Jim purchased a very high power laser. After a few years he noticed something was wrong with the laser and had to halt his entire production line while he waited for the necessary repair. Read more:
We’d all like to imagine that our things will stay in mint condition forever. But we know that’s not the case. Just like laser degrade (and therefore must be measured), the measurement equipment itself will slowly drift away from its precise calibration.
This is why we recommend yearly calibration. If you aren’t sure when your laser power or energy is due for recalibration, you can check by connecting it to a meter. If it needs to be recalibrated, a notification will pop up on the first screen.
Here’s how the recalibration process works.
“You can do Profinet, right?”
John had just ordered 10 laser welding stations for his new car manufacturing facility. As a laser system integrator, you talked to him in detail about all the specs. What exactly does he need from the laser? What sort of control equipment does he have? What else does he need?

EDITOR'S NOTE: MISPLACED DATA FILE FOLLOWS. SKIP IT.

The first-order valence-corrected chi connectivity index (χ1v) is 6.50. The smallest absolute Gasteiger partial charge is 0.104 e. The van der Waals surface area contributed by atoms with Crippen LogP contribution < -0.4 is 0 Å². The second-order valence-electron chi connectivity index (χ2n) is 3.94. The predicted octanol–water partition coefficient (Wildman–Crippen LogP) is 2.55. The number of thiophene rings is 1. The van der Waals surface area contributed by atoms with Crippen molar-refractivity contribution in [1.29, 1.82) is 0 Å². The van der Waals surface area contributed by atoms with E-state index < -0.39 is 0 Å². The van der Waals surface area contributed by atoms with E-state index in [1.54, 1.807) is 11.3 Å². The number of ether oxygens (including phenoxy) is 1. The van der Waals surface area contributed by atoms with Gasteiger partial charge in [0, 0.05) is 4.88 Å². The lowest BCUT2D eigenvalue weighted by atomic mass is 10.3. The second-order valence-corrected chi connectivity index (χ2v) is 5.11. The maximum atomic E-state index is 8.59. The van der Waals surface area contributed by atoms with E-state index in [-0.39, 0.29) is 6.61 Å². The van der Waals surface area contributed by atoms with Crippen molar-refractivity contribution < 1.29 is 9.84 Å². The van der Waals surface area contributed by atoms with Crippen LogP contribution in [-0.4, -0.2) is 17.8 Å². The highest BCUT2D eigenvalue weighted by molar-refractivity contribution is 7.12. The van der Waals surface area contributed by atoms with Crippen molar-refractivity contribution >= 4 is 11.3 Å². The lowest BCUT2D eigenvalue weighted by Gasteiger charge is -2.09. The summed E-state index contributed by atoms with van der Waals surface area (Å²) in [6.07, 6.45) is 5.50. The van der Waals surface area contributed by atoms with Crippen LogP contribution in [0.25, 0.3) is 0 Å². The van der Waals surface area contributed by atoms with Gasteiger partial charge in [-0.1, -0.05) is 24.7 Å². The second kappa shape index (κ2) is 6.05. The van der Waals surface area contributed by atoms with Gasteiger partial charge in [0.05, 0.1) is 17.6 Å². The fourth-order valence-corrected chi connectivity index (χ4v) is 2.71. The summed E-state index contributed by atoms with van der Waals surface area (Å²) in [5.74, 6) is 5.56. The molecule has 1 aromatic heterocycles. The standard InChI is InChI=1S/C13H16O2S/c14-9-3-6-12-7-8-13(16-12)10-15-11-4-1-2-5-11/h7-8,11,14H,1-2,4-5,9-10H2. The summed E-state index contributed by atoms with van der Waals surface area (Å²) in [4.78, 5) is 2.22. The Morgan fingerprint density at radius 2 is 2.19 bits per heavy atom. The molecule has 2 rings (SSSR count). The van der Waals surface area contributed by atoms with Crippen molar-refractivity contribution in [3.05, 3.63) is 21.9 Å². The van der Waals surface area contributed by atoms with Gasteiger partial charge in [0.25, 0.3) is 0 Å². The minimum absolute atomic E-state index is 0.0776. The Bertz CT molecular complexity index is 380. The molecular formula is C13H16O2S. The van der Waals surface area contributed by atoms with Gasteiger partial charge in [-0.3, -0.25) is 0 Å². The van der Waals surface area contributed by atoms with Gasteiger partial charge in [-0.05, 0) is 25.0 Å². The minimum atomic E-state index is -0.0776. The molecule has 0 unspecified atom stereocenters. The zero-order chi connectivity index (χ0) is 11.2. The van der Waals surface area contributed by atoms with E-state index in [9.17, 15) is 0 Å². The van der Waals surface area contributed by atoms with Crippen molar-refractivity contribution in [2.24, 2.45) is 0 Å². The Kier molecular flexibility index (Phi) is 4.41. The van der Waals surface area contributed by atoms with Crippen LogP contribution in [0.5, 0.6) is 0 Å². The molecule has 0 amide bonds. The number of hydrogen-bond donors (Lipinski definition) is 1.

John added, almost as an afterthought – “The facility is in Germany, so of course we want all the lasers and devices running on Profinet. You can do that, right?”
A few months ago, I mentioned a new method for measuring kilowatt lasers without water (or even fan) cooling.
The idea was like this: Even a small 50 W sensor can handle high powers for a short amount of time, like a few seconds. Several of our sensors’ specifications were adjusted to reflect this.
For example, the L40(150)A is meant to measure 40 W continuously, but it can actually measure 4000 W for a second.
Lasers are famous for their focusability. (As in: “laser-focus.”)
That’s why many laser power sensors have 30, 20, or even just 10 mm apertures. This is usually more than enough space for a laser beam.
But what about large lasers like diode stacks or non-laser light sources? How can a small sensor measure a large laser beam?